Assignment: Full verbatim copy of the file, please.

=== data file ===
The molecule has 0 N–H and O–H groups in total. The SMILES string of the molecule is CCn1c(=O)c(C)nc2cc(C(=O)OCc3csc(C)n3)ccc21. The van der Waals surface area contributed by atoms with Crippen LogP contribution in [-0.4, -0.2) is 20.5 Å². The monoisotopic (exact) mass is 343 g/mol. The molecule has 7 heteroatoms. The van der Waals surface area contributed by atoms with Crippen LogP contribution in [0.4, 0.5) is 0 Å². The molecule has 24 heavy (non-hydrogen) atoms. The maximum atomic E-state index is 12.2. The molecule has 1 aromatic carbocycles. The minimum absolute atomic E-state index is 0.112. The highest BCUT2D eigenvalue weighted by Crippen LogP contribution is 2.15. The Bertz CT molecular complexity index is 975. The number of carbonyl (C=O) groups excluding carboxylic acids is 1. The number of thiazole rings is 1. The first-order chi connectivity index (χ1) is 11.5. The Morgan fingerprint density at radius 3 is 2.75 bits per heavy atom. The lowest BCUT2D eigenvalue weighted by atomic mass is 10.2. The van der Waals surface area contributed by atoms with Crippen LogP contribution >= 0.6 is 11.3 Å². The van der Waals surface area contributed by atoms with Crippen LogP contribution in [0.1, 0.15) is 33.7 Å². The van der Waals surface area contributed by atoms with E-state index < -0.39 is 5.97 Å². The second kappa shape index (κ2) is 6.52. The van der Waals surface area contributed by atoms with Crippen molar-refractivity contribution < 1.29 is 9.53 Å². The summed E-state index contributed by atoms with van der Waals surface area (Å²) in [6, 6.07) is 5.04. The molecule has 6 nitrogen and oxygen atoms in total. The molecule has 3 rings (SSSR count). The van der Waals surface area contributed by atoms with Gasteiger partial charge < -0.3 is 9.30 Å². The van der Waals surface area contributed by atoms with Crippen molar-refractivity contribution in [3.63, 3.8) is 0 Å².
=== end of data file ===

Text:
The molecule has 0 N–H and O–H groups in total. The SMILES string of the molecule is CCn1c(=O)c(C)nc2cc(C(=O)OCc3csc(C)n3)ccc21. The van der Waals surface area contributed by atoms with Crippen LogP contribution in [-0.4, -0.2) is 20.5 Å². The monoisotopic (exact) mass is 343 g/mol. The molecule has 7 heteroatoms. The van der Waals surface area contributed by atoms with Crippen LogP contribution in [0.4, 0.5) is 0 Å². The molecule has 24 heavy (non-hydrogen) atoms. The maximum atomic E-state index is 12.2. The molecule has 1 aromatic carbocycles. The minimum absolute atomic E-state index is 0.112. The highest BCUT2D eigenvalue weighted by Crippen LogP contribution is 2.15. The Bertz CT molecular complexity index is 975. The number of carbonyl (C=O) groups excluding carboxylic acids is 1. The number of thiazole rings is 1. The first-order chi connectivity index (χ1) is 11.5. The Morgan fingerprint density at radius 3 is 2.75 bits per heavy atom. The lowest BCUT2D eigenvalue weighted by atomic mass is 10.2. The van der Waals surface area contributed by atoms with Crippen LogP contribution >= 0.6 is 11.3 Å². The van der Waals surface area contributed by atoms with Crippen LogP contribution in [0.1, 0.15) is 33.7 Å². The van der Waals surface area contributed by atoms with E-state index < -0.39 is 5.97 Å². The second kappa shape index (κ2) is 6.52. The van der Waals surface area contributed by atoms with Crippen molar-refractivity contribution < 1.29 is 9.53 Å². The summed E-state index contributed by atoms with van der Waals surface area (Å²) in [6, 6.07) is 5.04. The molecule has 6 nitrogen and oxygen atoms in total. The molecule has 3 rings (SSSR count). The van der Waals surface area contributed by atoms with Gasteiger partial charge < -0.3 is 9.30 Å². The van der Waals surface area contributed by atoms with Crippen molar-refractivity contribution in [3.63, 3.8) is 0 Å².